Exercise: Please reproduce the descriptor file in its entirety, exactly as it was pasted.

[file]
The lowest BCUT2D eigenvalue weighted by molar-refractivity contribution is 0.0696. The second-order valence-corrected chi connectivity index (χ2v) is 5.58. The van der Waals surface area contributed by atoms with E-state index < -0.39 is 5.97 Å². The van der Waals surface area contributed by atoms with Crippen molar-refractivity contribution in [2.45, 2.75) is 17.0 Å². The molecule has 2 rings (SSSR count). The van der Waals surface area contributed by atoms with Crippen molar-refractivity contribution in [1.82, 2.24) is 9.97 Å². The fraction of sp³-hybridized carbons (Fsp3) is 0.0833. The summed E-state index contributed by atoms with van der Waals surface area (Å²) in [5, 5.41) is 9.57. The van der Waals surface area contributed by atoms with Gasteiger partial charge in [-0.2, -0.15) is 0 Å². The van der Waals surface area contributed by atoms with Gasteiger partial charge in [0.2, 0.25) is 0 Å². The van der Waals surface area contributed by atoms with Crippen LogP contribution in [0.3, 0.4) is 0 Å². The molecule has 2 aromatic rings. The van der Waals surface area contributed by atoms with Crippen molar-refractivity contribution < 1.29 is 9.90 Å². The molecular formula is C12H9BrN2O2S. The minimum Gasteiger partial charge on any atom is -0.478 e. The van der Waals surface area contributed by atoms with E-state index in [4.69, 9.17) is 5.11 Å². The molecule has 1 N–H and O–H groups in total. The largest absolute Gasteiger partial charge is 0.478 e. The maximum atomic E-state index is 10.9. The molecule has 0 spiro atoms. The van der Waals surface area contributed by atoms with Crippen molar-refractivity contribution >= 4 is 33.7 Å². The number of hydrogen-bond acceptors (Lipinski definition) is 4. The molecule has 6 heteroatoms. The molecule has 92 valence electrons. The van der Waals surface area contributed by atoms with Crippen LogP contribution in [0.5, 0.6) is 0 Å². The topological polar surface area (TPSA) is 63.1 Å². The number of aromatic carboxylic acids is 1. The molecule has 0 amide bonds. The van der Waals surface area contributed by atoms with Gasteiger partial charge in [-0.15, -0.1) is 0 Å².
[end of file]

The lowest BCUT2D eigenvalue weighted by molar-refractivity contribution is 0.0696. The second-order valence-corrected chi connectivity index (χ2v) is 5.58. The van der Waals surface area contributed by atoms with E-state index < -0.39 is 5.97 Å². The van der Waals surface area contributed by atoms with Crippen molar-refractivity contribution in [2.45, 2.75) is 17.0 Å². The molecule has 2 rings (SSSR count). The van der Waals surface area contributed by atoms with Crippen molar-refractivity contribution in [1.82, 2.24) is 9.97 Å². The fraction of sp³-hybridized carbons (Fsp3) is 0.0833. The summed E-state index contributed by atoms with van der Waals surface area (Å²) in [5, 5.41) is 9.57. The van der Waals surface area contributed by atoms with Gasteiger partial charge in [-0.2, -0.15) is 0 Å². The van der Waals surface area contributed by atoms with Gasteiger partial charge in [0.2, 0.25) is 0 Å². The van der Waals surface area contributed by atoms with Crippen LogP contribution in [0.3, 0.4) is 0 Å². The molecule has 2 aromatic rings. The van der Waals surface area contributed by atoms with Crippen molar-refractivity contribution < 1.29 is 9.90 Å². The molecular formula is C12H9BrN2O2S. The minimum Gasteiger partial charge on any atom is -0.478 e. The van der Waals surface area contributed by atoms with E-state index in [4.69, 9.17) is 5.11 Å². The molecule has 1 N–H and O–H groups in total. The largest absolute Gasteiger partial charge is 0.478 e. The maximum atomic E-state index is 10.9. The molecule has 0 spiro atoms. The van der Waals surface area contributed by atoms with Crippen molar-refractivity contribution >= 4 is 33.7 Å². The number of hydrogen-bond acceptors (Lipinski definition) is 4. The molecule has 6 heteroatoms. The molecule has 92 valence electrons. The van der Waals surface area contributed by atoms with Crippen LogP contribution in [0.5, 0.6) is 0 Å². The topological polar surface area (TPSA) is 63.1 Å². The number of aromatic carboxylic acids is 1. The molecule has 0 amide bonds. The van der Waals surface area contributed by atoms with Gasteiger partial charge in [-0.15, -0.1) is 0 Å².